Home » The New US-EU Data Deal: Will there be a Schrems III?

The New US-EU Data Deal: Will there be a Schrems III?


In previous years, the transfers of data have been a tug of war between the EU and the US. At the beginning, companies depended on an agreement known as the Safe Harbor Privacy Principles. But in 2015, a court case titled Schrems I, named after lawyer and privacy advocate Max Schrems, invalidated the agreement. Max Schrems claimed that the Principles offered weak protection against intrusion, and that the US intelligence agencies could access EU citizens’ far too easily.

Thus, a new set of rules name “Privacy Shield” replaced the Safe Harbor Principles. Privacy Shield provisions operated until 2020, when the European Court of Justice (CJEU) decreed that this Shield also offered insufficient protection against governmental intrusion. This case is known as Schrems II and drew attention to two major issues. The first was that the US could still undertake mass surveillance regardless of whether national security issues were at stake. The second issue emphasized the absence adequate procedures to monitor cases of data mishandling and to sanction violations. No independent and binding authority could argue on behalf of EU citizens when US intelligence activities overstep their bounds.

On the 7th of October 2022, President Biden signed an Executive Order on “Enhancing Safeguards for United States Signals Intelligence Activities.”1 This Framework was agreed to by both President Biden and European Commission President von der Leyen in March 2022: It includes explicit safeguards and review mechanisms for US intelligence activities and provide means to seek redress for privacy violations.

How does the New US-EU data deal differ from the previous ones?

Data transfers are essential to the US-EU economic relationships and businesses. There are more data flows between the US and Europe than anywhere else, enabling economic transactions between the two blocs worth $7.1 trillion. This explains why the outcome of Schrems II has caused serious disruptions. These have been partially circumvented by resorting to alternative transfer mechanisms, such as the Standard Contractual Clauses (SCCs). However, SCCs are not fully satisfactory. Thus, the announcement of the new U.S-EU data deal has been good news. Nevertheless, one wonders whether the new Framework will meet expectations.

According to the European Commission,2 the Framework represents a remarkable US commitment. In particular, the US will3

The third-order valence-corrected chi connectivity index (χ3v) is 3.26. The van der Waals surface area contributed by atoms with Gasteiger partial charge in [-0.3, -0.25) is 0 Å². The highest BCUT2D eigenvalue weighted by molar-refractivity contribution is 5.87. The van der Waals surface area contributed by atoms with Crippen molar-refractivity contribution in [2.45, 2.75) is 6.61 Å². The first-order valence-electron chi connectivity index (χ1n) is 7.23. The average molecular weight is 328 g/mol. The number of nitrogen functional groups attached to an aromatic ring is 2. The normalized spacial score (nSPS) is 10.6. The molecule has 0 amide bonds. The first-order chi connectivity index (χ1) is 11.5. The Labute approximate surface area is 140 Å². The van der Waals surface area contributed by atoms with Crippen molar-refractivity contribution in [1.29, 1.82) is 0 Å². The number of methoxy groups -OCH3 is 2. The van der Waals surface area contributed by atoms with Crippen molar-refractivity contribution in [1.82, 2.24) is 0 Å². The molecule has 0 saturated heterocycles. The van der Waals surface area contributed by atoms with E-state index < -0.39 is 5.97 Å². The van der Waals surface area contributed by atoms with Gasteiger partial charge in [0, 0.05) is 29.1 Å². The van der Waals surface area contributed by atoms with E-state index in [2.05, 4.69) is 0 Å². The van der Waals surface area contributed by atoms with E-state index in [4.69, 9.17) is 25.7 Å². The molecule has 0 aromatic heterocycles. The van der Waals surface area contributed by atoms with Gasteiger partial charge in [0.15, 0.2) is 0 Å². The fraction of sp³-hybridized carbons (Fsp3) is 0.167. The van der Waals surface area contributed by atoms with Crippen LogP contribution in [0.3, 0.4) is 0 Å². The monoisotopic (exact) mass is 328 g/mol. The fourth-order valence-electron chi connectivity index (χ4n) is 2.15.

• Enforce new safeguards to guarantee that future actions are both essential and proportionate to pursue national security. In this light, the US regime will almost replicate the EU standards;
    • Establish a new redress mechanism, which includes a new Data Protection Review Court. This Court will investigate and resolve complaints regarding access to European citizens’ data by US national security authorities. In case of illegal transfer of data, the court can impose sanctions of up to 20 million euros, or 4% of the firm’s total revenue.

The new agreement is not yet operational, though. First, the relevant branches of the EU must give the green light, and getting all 27 countries to agree can take a long time, not to mention the fact that eventual modifications must go back to the US for approval. Checks and double checks to avoid conflicts with any existing legislation will also take time. Moreover, there is a chance that the future US president will rescind the agreement. A third and most serious concern regards possible opposition from the activist group Access Now and the European consumer organization BEUC. According to them, the data deal is not enough. Max Schrems himself has also already expressed reservations about the Framework and questioned its ability to meet the “essentially equivalent protections” test articulated by the CJEU in Schrems II. He stated his intention to challenge the new agreement if its final details do not comply with EU law. For example, the US government has not promised to refrain from intruding, but just to limit its activity to “legitimate national security interests.”

Finally, it is unclear how the Framework will handle the recent Supreme Court decision in FBI v. Fazaga, which upheld the “state secrets” privilege, making challenging government surveillance agendas in federal courts increasingly hard. The Fazaga judgment also adds to the current weaknesses of the US privacy safeguards.

To conclude, an executive order alone will not solve the problems with the U.S. surveillance regime. Effective surveillance reform is needed to safeguard people’s privacy and place transatlantic data transfers on legal grounds. Companies and individuals in the United States will continue to pay the price until that happens.

2 European Commission and United States Joint Statement on Trans-Atlantic Data Privacy Framework, European Commission, 25 March 2022 https://ec.europa.eu/commission/presscorner/detail/en/ip_22_2087

3 Questions & Answers: EU-U.S. Data Privacy Framework, European Commission, 7 October 2022 https://ec.europa.eu/commission/presscorner/detail/en/QANDA_22_6045

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